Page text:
- When Sherman Marched North from the Sea: Resistance on the Confederate Home Front
This slim, engaging volume combines gender and military history in retelling the story of Maj. Gen. William T. Sherman's march, not to the sea, but his less familiar one north from the sea into the interior of the Confederacy. [End Page 232] Beginning in Savannah, his "Christmas gift" to President Abraham Lincoln, Jacqueline Glass Campbell follows this army through the Carolinas, ending with the peace treaty that Sherman negotiated with Confederate general Joseph Johnston. Each short chapter combines narratives, vignettes, and analysis in clear and often sparkling prose.
Campbell situates the main actors here—Northern soldiers and white and black civilians, men and women—within both geographic and psychological space, plumbing their actions and perceptions during and after the campaign. Her work joins a rich new body of work that challenges the classic separations of home and battle front, notably Joan E. Cashin's collection of essays The War Was You and Me (2002). Like these writers, Campbell finds the battlefront and home transforming each other, often in unsettling ways for soldiers and civilians alike. But she also strikes out on her own in ways that complicate the existing scholarly picture.
Each chapter clusters around a moment in the march, drawing on newspapers, letters, diaries, and memoirs from the principals. Direct testimony from slaves, however, is rare: Campbell more often draws on white sources to make sense of the slave experience during Sherman's march, especially to gauge racial views among the Union soldiers. Yeomen women and poor women are also largely absent, undoubtedly a result of the same dearth of sources. What results is perhaps an unavoidable lopsidedness. While this is clearly an effort toward a more inclusive look at the geography of war, the elite white perspective still dominates.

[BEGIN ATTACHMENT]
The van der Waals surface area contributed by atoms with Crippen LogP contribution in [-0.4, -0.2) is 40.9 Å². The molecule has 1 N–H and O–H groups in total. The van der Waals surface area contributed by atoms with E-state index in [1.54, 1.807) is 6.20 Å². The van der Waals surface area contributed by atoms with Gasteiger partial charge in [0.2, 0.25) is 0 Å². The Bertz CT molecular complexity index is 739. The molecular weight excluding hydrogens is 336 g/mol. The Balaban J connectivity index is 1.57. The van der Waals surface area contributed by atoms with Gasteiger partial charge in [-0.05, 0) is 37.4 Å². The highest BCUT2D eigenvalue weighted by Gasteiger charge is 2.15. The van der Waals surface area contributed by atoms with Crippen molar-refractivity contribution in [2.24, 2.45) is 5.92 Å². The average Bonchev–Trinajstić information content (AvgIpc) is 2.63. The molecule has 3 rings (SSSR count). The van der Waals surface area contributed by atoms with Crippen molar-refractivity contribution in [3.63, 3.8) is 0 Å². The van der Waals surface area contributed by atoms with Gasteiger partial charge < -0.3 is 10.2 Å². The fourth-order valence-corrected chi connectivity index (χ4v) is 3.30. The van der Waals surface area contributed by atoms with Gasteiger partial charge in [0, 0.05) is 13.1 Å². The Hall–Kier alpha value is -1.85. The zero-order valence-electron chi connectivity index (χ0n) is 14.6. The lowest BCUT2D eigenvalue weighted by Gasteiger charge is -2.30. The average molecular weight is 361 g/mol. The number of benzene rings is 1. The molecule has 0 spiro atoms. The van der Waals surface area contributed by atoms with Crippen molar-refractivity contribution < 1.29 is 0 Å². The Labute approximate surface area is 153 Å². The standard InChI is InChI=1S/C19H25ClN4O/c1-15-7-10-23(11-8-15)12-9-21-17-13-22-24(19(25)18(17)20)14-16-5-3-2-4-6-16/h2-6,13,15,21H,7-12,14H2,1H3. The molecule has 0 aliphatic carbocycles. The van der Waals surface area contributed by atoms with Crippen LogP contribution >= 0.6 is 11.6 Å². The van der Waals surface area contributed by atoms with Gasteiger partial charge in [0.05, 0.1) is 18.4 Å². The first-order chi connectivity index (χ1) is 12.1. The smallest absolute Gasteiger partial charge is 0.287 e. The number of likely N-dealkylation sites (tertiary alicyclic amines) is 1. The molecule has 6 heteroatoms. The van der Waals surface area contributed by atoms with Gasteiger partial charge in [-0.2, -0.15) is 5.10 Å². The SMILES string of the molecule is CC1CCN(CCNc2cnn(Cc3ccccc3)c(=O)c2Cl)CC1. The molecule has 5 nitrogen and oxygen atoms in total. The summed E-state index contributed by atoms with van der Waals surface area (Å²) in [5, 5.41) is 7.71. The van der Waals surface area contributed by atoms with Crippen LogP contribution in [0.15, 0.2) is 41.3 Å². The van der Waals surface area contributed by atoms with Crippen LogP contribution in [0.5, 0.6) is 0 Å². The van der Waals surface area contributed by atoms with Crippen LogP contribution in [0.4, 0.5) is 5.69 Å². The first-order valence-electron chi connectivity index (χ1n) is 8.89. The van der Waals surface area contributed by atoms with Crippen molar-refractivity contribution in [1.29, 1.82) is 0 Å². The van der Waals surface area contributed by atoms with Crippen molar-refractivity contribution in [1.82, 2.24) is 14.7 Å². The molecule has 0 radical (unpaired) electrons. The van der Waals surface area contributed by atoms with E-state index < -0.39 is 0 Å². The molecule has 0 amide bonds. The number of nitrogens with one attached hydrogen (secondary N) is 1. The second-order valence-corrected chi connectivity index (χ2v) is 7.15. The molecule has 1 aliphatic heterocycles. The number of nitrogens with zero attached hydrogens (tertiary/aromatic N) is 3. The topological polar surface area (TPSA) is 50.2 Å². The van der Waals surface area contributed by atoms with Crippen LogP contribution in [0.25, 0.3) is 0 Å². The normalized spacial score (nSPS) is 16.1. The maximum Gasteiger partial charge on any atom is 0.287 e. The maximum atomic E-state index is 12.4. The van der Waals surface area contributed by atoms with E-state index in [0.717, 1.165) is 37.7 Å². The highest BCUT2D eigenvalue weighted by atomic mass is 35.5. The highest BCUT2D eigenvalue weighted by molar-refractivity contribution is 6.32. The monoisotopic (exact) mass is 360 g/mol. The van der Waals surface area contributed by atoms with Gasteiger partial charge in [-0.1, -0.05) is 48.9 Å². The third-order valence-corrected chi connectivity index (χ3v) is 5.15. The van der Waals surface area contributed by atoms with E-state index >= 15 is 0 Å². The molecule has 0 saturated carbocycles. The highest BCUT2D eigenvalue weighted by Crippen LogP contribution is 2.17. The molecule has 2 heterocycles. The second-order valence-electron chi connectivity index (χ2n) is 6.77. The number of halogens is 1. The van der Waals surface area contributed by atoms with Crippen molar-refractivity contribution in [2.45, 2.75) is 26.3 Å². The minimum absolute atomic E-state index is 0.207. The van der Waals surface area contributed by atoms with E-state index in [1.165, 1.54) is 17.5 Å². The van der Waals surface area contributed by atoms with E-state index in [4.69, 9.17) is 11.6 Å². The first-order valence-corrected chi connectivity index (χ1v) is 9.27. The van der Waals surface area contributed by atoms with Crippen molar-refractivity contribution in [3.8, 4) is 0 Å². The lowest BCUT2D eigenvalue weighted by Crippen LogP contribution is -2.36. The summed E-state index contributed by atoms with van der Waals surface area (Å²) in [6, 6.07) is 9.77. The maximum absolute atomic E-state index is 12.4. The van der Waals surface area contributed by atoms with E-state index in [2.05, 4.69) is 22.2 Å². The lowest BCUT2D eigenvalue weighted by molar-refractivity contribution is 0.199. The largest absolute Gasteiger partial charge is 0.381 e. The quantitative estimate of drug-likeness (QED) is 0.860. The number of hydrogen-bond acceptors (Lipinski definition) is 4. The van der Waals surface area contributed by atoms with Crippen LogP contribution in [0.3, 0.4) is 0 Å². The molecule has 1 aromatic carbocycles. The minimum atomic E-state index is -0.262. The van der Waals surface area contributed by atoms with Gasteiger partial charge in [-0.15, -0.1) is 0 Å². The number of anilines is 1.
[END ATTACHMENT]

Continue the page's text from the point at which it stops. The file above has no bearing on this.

Campbell's narrative challenges a number of truisms about Sherman's march, many of which have been broached before—that Sherman was an unrelieved monster, that Union soldiers were self-conscious liberators, that the destruction was total and all-consuming. Her main target, however, concerns questions of gender, and the depiction of elite Southern white women in the historiographic record.
To begin with, Campbell asserts that Confederate women understood their role in the household and in the larger public world in a fundamentally different way than did Northern women and men. If Southern white women were curtailed in their movement in the public sphere, she posits, they were still judged vital actors within the Southern household, sharing an understanding of honor that they could passionately lay claim to as well. "When threatened by an invading army, they were more than able to respond with a passion worthy of both mothers and warriors"(13).
This assertion about gender relations in the South challenges thinking on the role of elite white Southern women. That Northern men saw them as [End Page 233] shrill, or unduly passionate, and that Southern men took pride and solace from that passion, is thus not curious: these women had an important role to play in sustaining Southern nationalism and in defending Southern honor, a role particular to their region, their race, and their class. This position—that women shared in a sense of honor traditionally understood as male—suggests that the insights of Bertram Wyatt-Brown and James M. McPherson are more widely applicable. Men and women, according toCampbell, "did not have two different and oppositional sets of values, but rather shared many of the components that comprised the will to fight"(73).
This will to fight, Campbell argues, did not unilaterally wane in the desperate last year of war. Revising recent scholarship on gender, Campbell finds the Union invasion often strengthened the resolve of the elite white women in Sherman's path, rather than leading to greater disillusionment with the Confederacy. "I do not suggest," she qualifies in the footnotes, "that [the conclusions of earlier scholars Drew Gilpin Faust and George Rable] are erroneous, but rather that...